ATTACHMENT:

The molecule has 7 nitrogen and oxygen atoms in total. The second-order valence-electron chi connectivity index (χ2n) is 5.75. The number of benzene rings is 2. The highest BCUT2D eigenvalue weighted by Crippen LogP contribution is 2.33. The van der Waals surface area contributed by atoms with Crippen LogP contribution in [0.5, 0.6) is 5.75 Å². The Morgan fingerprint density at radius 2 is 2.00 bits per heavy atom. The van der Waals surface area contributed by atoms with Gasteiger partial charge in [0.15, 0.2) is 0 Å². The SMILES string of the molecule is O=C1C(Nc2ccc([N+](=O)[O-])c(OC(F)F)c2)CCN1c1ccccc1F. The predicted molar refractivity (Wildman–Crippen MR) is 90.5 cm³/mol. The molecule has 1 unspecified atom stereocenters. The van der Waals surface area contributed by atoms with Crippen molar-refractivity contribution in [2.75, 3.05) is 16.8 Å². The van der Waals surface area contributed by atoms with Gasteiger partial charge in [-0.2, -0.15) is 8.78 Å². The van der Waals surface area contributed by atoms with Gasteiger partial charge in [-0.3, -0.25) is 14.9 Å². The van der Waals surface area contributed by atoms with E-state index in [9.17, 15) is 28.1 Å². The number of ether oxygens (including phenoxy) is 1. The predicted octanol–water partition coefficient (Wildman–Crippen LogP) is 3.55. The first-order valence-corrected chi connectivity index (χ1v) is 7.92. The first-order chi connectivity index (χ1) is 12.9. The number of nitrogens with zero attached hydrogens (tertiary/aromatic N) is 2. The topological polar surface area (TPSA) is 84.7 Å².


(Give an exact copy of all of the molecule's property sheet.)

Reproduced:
The molecule has 7 nitrogen and oxygen atoms in total. The second-order valence-electron chi connectivity index (χ2n) is 5.75. The number of benzene rings is 2. The highest BCUT2D eigenvalue weighted by Crippen LogP contribution is 2.33. The van der Waals surface area contributed by atoms with Crippen LogP contribution in [0.5, 0.6) is 5.75 Å². The Morgan fingerprint density at radius 2 is 2.00 bits per heavy atom. The van der Waals surface area contributed by atoms with Gasteiger partial charge in [0.15, 0.2) is 0 Å². The SMILES string of the molecule is O=C1C(Nc2ccc([N+](=O)[O-])c(OC(F)F)c2)CCN1c1ccccc1F. The predicted molar refractivity (Wildman–Crippen MR) is 90.5 cm³/mol. The molecule has 1 unspecified atom stereocenters. The van der Waals surface area contributed by atoms with Crippen molar-refractivity contribution in [2.75, 3.05) is 16.8 Å². The van der Waals surface area contributed by atoms with Gasteiger partial charge in [-0.2, -0.15) is 8.78 Å². The van der Waals surface area contributed by atoms with Gasteiger partial charge in [-0.3, -0.25) is 14.9 Å². The van der Waals surface area contributed by atoms with E-state index in [9.17, 15) is 28.1 Å². The number of ether oxygens (including phenoxy) is 1. The predicted octanol–water partition coefficient (Wildman–Crippen LogP) is 3.55. The first-order valence-corrected chi connectivity index (χ1v) is 7.92. The first-order chi connectivity index (χ1) is 12.9. The number of nitrogens with zero attached hydrogens (tertiary/aromatic N) is 2. The topological polar surface area (TPSA) is 84.7 Å².